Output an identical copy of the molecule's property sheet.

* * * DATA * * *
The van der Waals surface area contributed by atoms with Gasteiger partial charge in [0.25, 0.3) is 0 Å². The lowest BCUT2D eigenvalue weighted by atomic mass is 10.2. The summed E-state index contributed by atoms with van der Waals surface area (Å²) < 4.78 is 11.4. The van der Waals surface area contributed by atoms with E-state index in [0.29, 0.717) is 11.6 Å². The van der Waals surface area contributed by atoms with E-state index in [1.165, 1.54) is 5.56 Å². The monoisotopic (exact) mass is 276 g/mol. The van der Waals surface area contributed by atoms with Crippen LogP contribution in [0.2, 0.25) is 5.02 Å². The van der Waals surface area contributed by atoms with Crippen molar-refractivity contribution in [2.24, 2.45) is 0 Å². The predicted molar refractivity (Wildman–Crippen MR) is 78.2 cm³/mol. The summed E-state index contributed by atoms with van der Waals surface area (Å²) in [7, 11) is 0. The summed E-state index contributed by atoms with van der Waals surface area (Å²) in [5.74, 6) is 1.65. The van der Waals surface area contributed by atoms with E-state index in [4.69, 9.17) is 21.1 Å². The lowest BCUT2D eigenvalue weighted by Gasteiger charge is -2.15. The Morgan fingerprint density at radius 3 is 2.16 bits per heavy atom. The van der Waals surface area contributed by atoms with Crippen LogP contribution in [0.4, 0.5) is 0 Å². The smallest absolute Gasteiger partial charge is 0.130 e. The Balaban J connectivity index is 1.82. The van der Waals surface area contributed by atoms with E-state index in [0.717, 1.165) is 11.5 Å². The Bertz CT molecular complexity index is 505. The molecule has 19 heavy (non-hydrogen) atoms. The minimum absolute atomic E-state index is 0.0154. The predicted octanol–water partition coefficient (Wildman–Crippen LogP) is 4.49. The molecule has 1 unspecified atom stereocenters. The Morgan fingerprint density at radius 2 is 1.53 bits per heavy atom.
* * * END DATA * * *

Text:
The van der Waals surface area contributed by atoms with Gasteiger partial charge in [0.25, 0.3) is 0 Å². The lowest BCUT2D eigenvalue weighted by atomic mass is 10.2. The summed E-state index contributed by atoms with van der Waals surface area (Å²) < 4.78 is 11.4. The van der Waals surface area contributed by atoms with E-state index in [0.29, 0.717) is 11.6 Å². The van der Waals surface area contributed by atoms with E-state index in [1.165, 1.54) is 5.56 Å². The monoisotopic (exact) mass is 276 g/mol. The van der Waals surface area contributed by atoms with Crippen LogP contribution in [0.2, 0.25) is 5.02 Å². The van der Waals surface area contributed by atoms with Crippen molar-refractivity contribution in [2.24, 2.45) is 0 Å². The predicted molar refractivity (Wildman–Crippen MR) is 78.2 cm³/mol. The summed E-state index contributed by atoms with van der Waals surface area (Å²) in [7, 11) is 0. The summed E-state index contributed by atoms with van der Waals surface area (Å²) in [5.74, 6) is 1.65. The van der Waals surface area contributed by atoms with E-state index in [4.69, 9.17) is 21.1 Å². The lowest BCUT2D eigenvalue weighted by Gasteiger charge is -2.15. The Morgan fingerprint density at radius 3 is 2.16 bits per heavy atom. The van der Waals surface area contributed by atoms with Crippen LogP contribution in [0.4, 0.5) is 0 Å². The smallest absolute Gasteiger partial charge is 0.130 e. The Balaban J connectivity index is 1.82. The van der Waals surface area contributed by atoms with E-state index in [0.717, 1.165) is 11.5 Å². The Bertz CT molecular complexity index is 505. The molecule has 19 heavy (non-hydrogen) atoms. The minimum absolute atomic E-state index is 0.0154. The predicted octanol–water partition coefficient (Wildman–Crippen LogP) is 4.49. The molecule has 1 unspecified atom stereocenters. The Morgan fingerprint density at radius 2 is 1.53 bits per heavy atom.